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Home Sweet (ADU) Homes

How cookies — actual cookies — can be a tool for creating accessory dwelling units

A chocolate cookie bread house with an ADU

Photos from the Des Moines Public Library

This gingerbread creation shows the facade of the main home and an accessory dwelling unit built as an attached addition in the back.


To raise awareness about the versatility, variety and value of accessory dwelling units (ADUs), the Des Moines Public Library and AARP Iowa teamed up to host a Gingerbread House Contest in which contestants built two homes — a main house and an accessory dwelling.

In early December 2021, interested community members were equipped with a free gingerbread house kit from the library and invited to submit photos of their cookie creations for a chance to win a variety of prizes.


Two cookie houses with accessory dwelling units

Photos from the Des Moines Public Library

The Grand Prize-winning, Dr. Seuss-inspired home has a towering accessory dwelling unit (left, by Des Moines resident Autumn O'Connor). The log cabin with accompanying ADU (right, by Katie Bolte) won "Best Incorporation of the Accessory Dwelling Unit."


“We're helping AARP Iowa get the word out about Accessory Dwelling Units (ADU), which are fully self-contained homes on the same lot as the main house,” the library website explained. “ADUs are commonly known by many other names, including granny flats, backyard bungalows, guest houses, in-law suites, basement apartments, carriage houses, and casitas. ADUs can be an important source of affordable housing to keep housing costs down for both owners and renters.”


Two boxes containing kits for building a cookie house

Photo from the Des Moines Public Library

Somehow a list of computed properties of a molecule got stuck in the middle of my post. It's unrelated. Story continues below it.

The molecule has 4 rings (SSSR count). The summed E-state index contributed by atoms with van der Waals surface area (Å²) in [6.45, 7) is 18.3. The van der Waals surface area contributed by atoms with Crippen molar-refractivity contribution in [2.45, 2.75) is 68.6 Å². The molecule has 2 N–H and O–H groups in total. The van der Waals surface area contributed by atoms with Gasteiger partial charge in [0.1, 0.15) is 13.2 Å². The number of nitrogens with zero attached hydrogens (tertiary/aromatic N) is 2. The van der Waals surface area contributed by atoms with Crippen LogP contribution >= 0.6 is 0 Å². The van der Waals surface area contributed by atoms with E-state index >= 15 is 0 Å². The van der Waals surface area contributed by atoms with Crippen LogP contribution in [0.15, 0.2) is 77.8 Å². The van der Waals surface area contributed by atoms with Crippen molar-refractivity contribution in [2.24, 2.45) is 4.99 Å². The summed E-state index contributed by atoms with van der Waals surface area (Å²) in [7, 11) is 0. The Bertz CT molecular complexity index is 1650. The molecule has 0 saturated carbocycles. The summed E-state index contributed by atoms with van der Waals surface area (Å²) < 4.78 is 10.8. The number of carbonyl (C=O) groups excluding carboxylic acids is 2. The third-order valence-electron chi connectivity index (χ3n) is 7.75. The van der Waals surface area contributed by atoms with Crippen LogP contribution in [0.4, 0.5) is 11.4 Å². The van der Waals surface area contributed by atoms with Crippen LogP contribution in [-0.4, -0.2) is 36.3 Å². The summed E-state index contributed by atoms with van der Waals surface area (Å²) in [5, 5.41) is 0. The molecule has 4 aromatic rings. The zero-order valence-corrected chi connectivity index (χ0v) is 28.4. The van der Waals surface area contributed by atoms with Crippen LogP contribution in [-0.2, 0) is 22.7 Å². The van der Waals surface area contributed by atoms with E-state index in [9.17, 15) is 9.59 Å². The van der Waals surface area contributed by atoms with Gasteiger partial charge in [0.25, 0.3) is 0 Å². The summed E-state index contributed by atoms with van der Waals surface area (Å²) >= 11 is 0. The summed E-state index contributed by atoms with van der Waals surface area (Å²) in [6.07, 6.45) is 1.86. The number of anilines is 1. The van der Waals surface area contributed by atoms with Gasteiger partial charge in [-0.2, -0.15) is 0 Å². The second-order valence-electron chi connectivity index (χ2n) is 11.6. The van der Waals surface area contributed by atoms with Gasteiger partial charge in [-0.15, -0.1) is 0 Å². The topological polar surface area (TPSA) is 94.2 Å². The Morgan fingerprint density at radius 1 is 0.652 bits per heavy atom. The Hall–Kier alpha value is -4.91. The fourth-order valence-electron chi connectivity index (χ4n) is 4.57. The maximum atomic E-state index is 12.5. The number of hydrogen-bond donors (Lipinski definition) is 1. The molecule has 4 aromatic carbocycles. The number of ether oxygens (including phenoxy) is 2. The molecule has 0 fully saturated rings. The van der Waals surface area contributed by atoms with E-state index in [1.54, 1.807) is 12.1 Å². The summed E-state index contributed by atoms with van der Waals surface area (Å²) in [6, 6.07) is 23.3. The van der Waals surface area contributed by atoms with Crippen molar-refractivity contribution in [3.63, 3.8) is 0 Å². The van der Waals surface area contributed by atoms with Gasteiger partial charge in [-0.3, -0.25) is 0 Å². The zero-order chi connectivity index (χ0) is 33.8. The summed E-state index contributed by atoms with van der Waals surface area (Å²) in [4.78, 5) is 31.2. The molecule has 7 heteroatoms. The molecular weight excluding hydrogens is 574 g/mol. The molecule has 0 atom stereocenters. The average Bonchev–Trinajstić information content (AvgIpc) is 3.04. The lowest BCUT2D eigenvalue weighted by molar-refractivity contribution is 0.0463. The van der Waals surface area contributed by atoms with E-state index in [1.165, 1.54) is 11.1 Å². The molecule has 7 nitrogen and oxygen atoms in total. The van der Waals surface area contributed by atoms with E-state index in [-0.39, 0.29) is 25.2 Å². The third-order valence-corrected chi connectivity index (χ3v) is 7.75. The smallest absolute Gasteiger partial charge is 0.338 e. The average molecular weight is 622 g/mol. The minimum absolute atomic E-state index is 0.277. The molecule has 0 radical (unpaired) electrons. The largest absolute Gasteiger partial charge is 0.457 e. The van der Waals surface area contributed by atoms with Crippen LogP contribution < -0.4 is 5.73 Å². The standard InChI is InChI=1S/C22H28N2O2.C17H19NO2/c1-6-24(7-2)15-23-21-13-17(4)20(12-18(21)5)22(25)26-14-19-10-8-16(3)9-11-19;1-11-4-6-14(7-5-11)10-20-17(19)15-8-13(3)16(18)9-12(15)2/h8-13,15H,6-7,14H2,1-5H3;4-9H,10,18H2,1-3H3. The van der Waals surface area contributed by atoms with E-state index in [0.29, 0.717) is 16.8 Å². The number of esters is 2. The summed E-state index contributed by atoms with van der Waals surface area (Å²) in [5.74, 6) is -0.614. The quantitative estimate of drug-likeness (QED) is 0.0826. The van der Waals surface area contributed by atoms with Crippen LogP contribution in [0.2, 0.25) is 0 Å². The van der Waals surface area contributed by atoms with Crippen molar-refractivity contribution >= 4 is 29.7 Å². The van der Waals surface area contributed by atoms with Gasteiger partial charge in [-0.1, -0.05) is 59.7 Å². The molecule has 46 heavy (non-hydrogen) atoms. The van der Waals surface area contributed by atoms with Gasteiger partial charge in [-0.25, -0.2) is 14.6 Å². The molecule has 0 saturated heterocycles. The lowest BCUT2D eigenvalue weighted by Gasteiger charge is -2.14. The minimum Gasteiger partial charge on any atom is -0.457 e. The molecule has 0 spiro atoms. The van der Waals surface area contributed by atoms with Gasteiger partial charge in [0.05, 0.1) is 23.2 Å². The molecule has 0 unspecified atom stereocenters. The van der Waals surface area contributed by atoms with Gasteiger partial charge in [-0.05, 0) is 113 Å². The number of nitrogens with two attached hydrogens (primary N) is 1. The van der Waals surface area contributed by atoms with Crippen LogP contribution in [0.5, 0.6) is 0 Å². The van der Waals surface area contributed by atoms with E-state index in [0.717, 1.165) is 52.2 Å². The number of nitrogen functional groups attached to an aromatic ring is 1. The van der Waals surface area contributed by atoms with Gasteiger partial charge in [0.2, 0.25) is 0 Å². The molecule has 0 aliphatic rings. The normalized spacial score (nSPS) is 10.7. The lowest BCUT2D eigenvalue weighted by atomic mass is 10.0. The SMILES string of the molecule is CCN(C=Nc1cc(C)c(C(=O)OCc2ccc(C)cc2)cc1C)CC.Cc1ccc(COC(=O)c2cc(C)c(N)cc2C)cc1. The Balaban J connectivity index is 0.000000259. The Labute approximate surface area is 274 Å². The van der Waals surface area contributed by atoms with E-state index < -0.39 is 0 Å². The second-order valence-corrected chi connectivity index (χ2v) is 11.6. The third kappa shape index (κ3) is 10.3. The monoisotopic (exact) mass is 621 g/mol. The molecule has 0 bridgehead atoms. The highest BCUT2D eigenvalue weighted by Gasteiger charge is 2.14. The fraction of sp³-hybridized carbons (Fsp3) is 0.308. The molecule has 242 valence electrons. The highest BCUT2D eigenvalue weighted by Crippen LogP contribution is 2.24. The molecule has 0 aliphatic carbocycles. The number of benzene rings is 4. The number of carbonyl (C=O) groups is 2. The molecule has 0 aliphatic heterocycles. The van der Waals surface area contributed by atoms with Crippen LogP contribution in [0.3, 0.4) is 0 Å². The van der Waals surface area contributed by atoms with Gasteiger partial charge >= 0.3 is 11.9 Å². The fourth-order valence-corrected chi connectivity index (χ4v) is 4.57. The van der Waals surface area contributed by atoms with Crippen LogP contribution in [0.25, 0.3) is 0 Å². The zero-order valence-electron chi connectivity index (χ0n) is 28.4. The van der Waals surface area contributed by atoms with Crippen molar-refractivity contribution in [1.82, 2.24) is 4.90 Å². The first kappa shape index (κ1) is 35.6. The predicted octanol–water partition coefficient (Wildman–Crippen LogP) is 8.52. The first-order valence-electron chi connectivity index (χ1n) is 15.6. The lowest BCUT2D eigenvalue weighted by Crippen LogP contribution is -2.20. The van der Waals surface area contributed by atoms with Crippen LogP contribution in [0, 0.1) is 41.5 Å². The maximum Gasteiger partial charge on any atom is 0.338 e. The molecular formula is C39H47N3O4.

AARP Iowa covered the costs of the construction kits (created by Molly's Cupcakes in Des Moines, Iowa) and contest's gift card prizes: $300 for the Grand Prize, 10 First Place prizes ($175 cards), three second-place winners ($75) and three third-place awards ($50)


The cookie kits themselves were sourced from Molly’s Cupcakes, a local small business that provided enough construction materials for a regular gingerbread house as well as a smaller house representing the ADU. Linda Railey, a local gingerbread expert, teamed up with librarian Haley Lunde to lead a video lesson (see box) about successfully constructing a gingerbread house. 

ADU Information

Watch the Accessory Dwelling Units 101 webinar hosted by AARP Iowa and the Des Moines Public Library.


Visit the Gingerbread Contest website to learn more about the activity and rules — and to watch a video tutorial about building a gingerbread house.

Among the successful home builders was Des Moines resident Katie Bolte, winner of the "Best Incorporation of an ADU" category. (Her compound is pictured above.) "When my mom retires she wants to get a cabin in the woods," says Bolte. "I'll have a tiny house next to it. We decided to build a little version of our dream!"

A total of 400 kits were made and distributed, resulting in 128 contest entries and nearly 2,500 votes on the contest website. Several dozen residents also participated in a webinar (see box) to learn more about ADUs. One webinar attendee later reached out to AARP for assistance in determining whether Urbandale, a suburb of Des Moines, could update its codes and ordinances to be more ADU-friendly. Efforts in Urbandale are now underway. 

“The activity was an ideal way to raise the visibility of ADUs in a community that is on the brink of updating planning and zoning regulations to make ADUs more attainable for much of the community,” says Alissa Brammer, AARP Iowa Communications Manager.

Elizabeth Hoover de Galvez, who co-led the event with her Des Moines Public Library colleague Lunde, agrees: "This was a dream program for me as a librarian. We were so excited to partner with AARP Iowa to make the custom gingerbread kits available to our community and spread the word about ADUs. We received great feedback from our patrons."

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